Too Much Time Alone Results in Earlier Mortality

As it turns out, being alone is very bad for us. In fact, research shows that social isolation and loneliness are just as hazardous to our lives as obesity.

You Can Die from Loneliness
Brigham Young University (BYU) conducted research analyzing data from other various health studies on social isolation, living alone, and loneliness. The data they collected included facts on more than 3 million participants. The findings were very clear; premature death can be caused by loneliness and social isolation, even if someone claims to like being alone.

While isolation is easy to recognize, loneliness is not. You can be in a crowded stadium full of people, but if you were suffering from loneliness no one would probably know. Both scenarios present exactly the same risk to your longevity.

One of the most unexpected findings was that the risk of premature death from loneliness is higher among young people under the age of 65, compared to older adults who are more likely to be alone.

Loneliness Is as Deadly as Obesity
According to lead study author Julianne Holt-Lunstad, Ph.D., Associate Professor of Psychology at Brigham Young University, “The effect of this is comparable to obesity, something that public health takes very seriously. We need to start taking our social relationships more seriously.”

lonlinessTaking into account multiple variables like age, socioeconomic status, preexisting health issues, and gender showed that the effect could be increased or decreased based on relationships. For people who lacked social connections with others, the risk was increased more. For people with existing relationships, a positive health effect was seen, which lowered their risk.

Combined research shows that the increased risk of premature death from loneliness is the same as it is for alcoholics and those who smoke at least 15 cigarettes a day. Looking at the latest study findings not only makes loneliness equal in danger to those risky lifestyles, but it also makes it a higher risk of early mortality than obesity.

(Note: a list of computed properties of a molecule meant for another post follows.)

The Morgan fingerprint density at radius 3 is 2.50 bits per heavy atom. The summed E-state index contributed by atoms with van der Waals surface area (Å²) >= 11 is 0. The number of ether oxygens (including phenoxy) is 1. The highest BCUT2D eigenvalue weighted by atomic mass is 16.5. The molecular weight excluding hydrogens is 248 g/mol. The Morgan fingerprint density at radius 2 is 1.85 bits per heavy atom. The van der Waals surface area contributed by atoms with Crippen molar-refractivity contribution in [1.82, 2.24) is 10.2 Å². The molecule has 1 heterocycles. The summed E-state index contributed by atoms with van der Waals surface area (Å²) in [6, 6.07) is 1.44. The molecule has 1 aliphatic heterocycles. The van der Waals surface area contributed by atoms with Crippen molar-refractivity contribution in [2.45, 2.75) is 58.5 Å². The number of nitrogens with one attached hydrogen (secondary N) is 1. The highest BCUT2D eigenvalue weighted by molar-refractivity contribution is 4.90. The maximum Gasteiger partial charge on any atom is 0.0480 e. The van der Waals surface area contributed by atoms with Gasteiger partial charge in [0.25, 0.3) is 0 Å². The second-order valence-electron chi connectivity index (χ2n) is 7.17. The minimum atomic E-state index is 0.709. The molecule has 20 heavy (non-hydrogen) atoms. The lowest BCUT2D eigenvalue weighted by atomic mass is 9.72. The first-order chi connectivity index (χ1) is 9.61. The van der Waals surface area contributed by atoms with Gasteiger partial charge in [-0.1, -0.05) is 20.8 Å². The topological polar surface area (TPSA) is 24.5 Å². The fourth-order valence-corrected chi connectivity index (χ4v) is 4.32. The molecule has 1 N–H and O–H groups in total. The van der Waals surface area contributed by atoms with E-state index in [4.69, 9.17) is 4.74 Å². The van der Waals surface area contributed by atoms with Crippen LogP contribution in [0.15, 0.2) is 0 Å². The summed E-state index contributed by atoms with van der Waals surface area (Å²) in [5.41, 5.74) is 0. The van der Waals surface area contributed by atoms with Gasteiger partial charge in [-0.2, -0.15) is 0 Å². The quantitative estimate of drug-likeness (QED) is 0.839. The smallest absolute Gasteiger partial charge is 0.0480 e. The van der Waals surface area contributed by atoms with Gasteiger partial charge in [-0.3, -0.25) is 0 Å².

“Not only are we at the highest recorded rate of living alone across the entire century, but we’re at the highest recorded rates ever on the planet,” explained Tim Smith, co-author of the study and Professor of Psychology at BYU. “With loneliness on the rise, we are predicting a possible loneliness epidemic in the future.”

Everyone Needs Social Support
According to a 1992 study by Duke University, research findings showed that having a confidant in your life (married or not) was more important than just social acquaintances. The findings revealed that mortality rates almost tripled for individuals who had no confidant or partner, compared to those who did.

“There is something about not having social support—that is not acting through loneliness, nor through other health problems—that is contributing to mortality,” said study author Redford Williams, director of the Behavioral Medical Research Center at Duke University.

-The Alternative Daily


Recommended Articles